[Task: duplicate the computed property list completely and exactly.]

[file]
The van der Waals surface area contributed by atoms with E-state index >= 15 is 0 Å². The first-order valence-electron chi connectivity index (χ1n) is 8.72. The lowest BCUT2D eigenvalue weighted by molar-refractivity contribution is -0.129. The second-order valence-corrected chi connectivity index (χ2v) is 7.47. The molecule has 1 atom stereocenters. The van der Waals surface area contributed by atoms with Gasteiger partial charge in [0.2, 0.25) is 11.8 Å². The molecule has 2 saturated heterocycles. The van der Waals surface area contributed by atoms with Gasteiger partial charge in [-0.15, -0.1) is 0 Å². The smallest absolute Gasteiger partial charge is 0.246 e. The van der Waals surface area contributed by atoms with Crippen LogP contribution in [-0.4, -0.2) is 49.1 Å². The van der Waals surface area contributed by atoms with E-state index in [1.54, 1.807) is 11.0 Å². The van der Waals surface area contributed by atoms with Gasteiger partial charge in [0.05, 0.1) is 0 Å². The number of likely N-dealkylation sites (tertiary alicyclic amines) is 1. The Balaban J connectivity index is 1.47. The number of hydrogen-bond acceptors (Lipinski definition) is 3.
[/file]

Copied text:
The van der Waals surface area contributed by atoms with E-state index >= 15 is 0 Å². The first-order valence-electron chi connectivity index (χ1n) is 8.72. The lowest BCUT2D eigenvalue weighted by molar-refractivity contribution is -0.129. The second-order valence-corrected chi connectivity index (χ2v) is 7.47. The molecule has 1 atom stereocenters. The van der Waals surface area contributed by atoms with Gasteiger partial charge in [0.2, 0.25) is 11.8 Å². The molecule has 2 saturated heterocycles. The van der Waals surface area contributed by atoms with Gasteiger partial charge in [-0.15, -0.1) is 0 Å². The smallest absolute Gasteiger partial charge is 0.246 e. The van der Waals surface area contributed by atoms with Crippen LogP contribution in [-0.4, -0.2) is 49.1 Å². The van der Waals surface area contributed by atoms with E-state index in [1.54, 1.807) is 11.0 Å². The van der Waals surface area contributed by atoms with Gasteiger partial charge in [0.05, 0.1) is 0 Å². The number of likely N-dealkylation sites (tertiary alicyclic amines) is 1. The Balaban J connectivity index is 1.47. The number of hydrogen-bond acceptors (Lipinski definition) is 3.